“The first five or six games, I'm like, ‘Where is this curveball?' ” Burnett recalled. “He threw it a couple times, and it was not good — not good at all. With him, everything is so hard, hard, hard. We got in the cage a couple times and worked on it.”

Even with a blazing fastball, Cole did not get a lot of strikeouts out of the gate. As his curveball usage picked up, so did his strikeouts.

“The punchouts started coming because it got him off everything (being) hard, hard, hard,” Burnett said. “Once he got the mentality of, ‘I'm going to get ahead in the count and put you away,' his pitch counts went down, strikeouts went up, (and) he started pitching deeper.”

Catcher Russell Martin picked up on the change, too.

“I saw progression with his curveball,” Martin said. “He was able to get more break, more bite on it. It was sharper. It seemed everything was starting to come together toward September.”

An eight-year veteran, Martin has worked with some of the best pitchers in the game and has seen them adapt. When Clayton Kershaw fired his first pitch in 2008, it smacked into Martin's glove.

“When Kershaw first came up, he was fastball, curveball, occasional changeup,” Martin said. “His most devastating pitch right now is probably his slider. When (Tim) Lincecum came up, he was fastball, curveball. His best pitch now is his changeup. Those are pitches that weren't even in their repertoire — I'm sure they had a feel for it — but it became their bread and butter as they progressed. Both of those guys won their Cy Youngs because they were able to add a pitch that became their best pitch.”

‘Go get 'em, kid'

For the first few weeks of spring training this year, Cole did not tinker much with his curveball. For any pitcher, commanding the fastball is the top priority.

Cole still is learning the effect his curve has on hitters and how he can set up the pitch. He can use it in reverse to make his fastball even better.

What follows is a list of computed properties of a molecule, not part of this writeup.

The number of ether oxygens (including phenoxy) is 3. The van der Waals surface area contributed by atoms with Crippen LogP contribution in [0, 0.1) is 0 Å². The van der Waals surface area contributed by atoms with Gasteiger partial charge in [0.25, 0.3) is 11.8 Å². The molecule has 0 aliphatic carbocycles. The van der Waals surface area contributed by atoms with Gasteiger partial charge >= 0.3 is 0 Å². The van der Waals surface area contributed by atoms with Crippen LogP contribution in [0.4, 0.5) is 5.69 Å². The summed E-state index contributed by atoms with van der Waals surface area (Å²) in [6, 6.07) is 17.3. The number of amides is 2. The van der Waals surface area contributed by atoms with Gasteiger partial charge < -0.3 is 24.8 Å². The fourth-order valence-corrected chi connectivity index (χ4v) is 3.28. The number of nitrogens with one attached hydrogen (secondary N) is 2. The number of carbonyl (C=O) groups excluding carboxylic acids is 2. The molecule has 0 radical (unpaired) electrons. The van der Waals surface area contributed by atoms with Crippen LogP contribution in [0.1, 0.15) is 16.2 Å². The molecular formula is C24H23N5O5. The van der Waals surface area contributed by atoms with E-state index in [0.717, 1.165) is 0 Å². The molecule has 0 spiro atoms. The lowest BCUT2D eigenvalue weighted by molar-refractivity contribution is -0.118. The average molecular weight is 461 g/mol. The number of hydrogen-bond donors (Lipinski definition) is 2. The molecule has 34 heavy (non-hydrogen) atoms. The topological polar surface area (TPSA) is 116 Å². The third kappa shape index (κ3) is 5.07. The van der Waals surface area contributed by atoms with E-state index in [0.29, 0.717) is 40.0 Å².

“I'm getting aggressive with the spin,” Cole said. “I'm still going through the process of taking some velocity off, adding some velocity.”

That refinement will be ongoing, even during the season. At the midpoint of spring training, Cole's fastball sat at 96 mph. The slider was 88 to 90 mph, his changeup was 88 mph and the curveball was around 87 mph.

“A lot of people think about those numbers and go, ‘My gosh! Everything's so hard,' ” Searage said. “No. Because he throws 95-96 (mph), everything is in partnership with the velocity of the fastball. They feed off each other. For now, I'm not going to fix anything that isn't broken. The game will dictate when we have to do that. Right now it's, ‘Go get 'em, kid.' ”

After 11 seasons in the majors, outfielder Eric Byrnes retired eight months before Cole was drafted. But as an analyst for MLB Network — and a former UCLA player — Byrnes has seen enough to know he wouldn't enjoy stepping to the plate against Cole.

“There are guys who come up, and you wonder what kind of staying power they're going to have,” Byrnes said. “A lot of guys come up throwing hard, and you look at them and think to yourself, ‘OK, it's just a matter of time before we figure this guy out.' But Cole doesn't really have a whole lot of weaknesses.

“I think he's just scratching the surface. This isn't about what hitters are going to do to (adapt to) Gerrit Cole. I think he's going to be one of the premier pitchers in baseball for the next 10 years. I may be a little biased because he's also a UCLA guy. But when I first watched him, I knew he had ‘it.' ”